R is the ratio of the average electrochemical concentration of the pre-synaptic signal and the average electrochemical concentration of the post-synaptic response.

This is useful to know when studying things like math, science, or any class that seems like a lot of effort to understand at first. Yes, it takes tremendous effort to fire your chemical electric signals when you first try something. But it does get easier as the post-synaptic ratio gets bigger.

R decreases over time. It starts at a value of 1 and infinitely approaches the asymptote Y= 0

Assuming consistent practice the R value should decrease over time and the synaptic connection should be giving off a much stronger response than the signal.

So what does this all mean for students?

It means that all of the new skills and information that we will be learning will seem difficult at first, but you can trust that if we keep practicing then it will get easier. However, if we stop practicing, then our brain will dump the old stuff to make room for the new stuff. We have to use our minds often and use them consistently or we’ll end up with 3 pounds of useless grey matter in our skulls.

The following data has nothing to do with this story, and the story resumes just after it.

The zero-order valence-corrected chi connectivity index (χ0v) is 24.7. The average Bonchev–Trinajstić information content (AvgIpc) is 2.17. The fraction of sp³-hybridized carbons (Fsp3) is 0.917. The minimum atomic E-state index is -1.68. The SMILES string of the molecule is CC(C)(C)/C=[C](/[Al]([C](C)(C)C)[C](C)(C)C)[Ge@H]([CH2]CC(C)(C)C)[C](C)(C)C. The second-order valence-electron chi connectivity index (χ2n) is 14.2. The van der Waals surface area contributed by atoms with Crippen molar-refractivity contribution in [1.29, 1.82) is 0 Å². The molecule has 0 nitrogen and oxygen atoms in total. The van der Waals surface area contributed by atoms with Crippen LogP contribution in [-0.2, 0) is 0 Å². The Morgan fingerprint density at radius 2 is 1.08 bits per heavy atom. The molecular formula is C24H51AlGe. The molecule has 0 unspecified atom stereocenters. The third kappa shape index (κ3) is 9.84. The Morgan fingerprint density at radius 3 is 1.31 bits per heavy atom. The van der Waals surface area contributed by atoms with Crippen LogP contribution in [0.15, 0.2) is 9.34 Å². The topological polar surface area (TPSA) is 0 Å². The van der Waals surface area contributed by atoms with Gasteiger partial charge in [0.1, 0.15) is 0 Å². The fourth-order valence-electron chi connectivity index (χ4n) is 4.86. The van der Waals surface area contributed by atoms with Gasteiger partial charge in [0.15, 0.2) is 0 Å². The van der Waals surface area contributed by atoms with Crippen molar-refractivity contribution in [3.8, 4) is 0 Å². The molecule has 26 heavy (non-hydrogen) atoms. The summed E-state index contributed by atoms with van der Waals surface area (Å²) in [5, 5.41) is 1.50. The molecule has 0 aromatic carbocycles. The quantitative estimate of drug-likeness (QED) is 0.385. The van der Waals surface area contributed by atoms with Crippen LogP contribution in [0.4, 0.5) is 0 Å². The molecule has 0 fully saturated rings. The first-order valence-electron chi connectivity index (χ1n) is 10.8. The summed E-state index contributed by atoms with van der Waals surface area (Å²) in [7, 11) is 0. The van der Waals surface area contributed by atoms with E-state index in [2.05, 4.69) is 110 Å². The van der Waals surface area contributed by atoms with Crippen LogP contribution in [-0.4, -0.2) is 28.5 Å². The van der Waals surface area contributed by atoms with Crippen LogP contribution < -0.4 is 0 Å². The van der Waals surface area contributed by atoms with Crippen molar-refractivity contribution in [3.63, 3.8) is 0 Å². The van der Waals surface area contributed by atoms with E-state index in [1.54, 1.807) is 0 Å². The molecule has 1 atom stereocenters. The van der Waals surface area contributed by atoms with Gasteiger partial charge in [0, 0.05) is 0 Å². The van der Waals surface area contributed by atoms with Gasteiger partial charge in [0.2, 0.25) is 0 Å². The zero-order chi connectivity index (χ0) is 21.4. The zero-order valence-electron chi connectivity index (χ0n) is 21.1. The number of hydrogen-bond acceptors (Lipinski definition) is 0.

Reality-Possibility Exchange

“You can be anything you want, just not everything you want.”

David Allen (1945 – )

When we are young, a great part of our excitement comes from the idea that we can be anything we want. Our lives are huge amounts of potential just waiting to manifest into something real. Children get a rush from the idea of becoming astronauts, doctors, firemen, teachers, mermaids, and superheroes when they grow up but as we get older we realize that we may not get to be all of these things. At some point, we have to trade out our ability to be anything for something finite. I believe this is one of the biggest markers between children and adults. Adults inherently have less potential to manifest than children and it drains them of their energy. This is why kids seems so full of life and adults are a little more dreary. We are in love with the idea of potential and possibility. It is the lifeblood of our souls. But at some point we have to make the Reality-Possibility Exchange.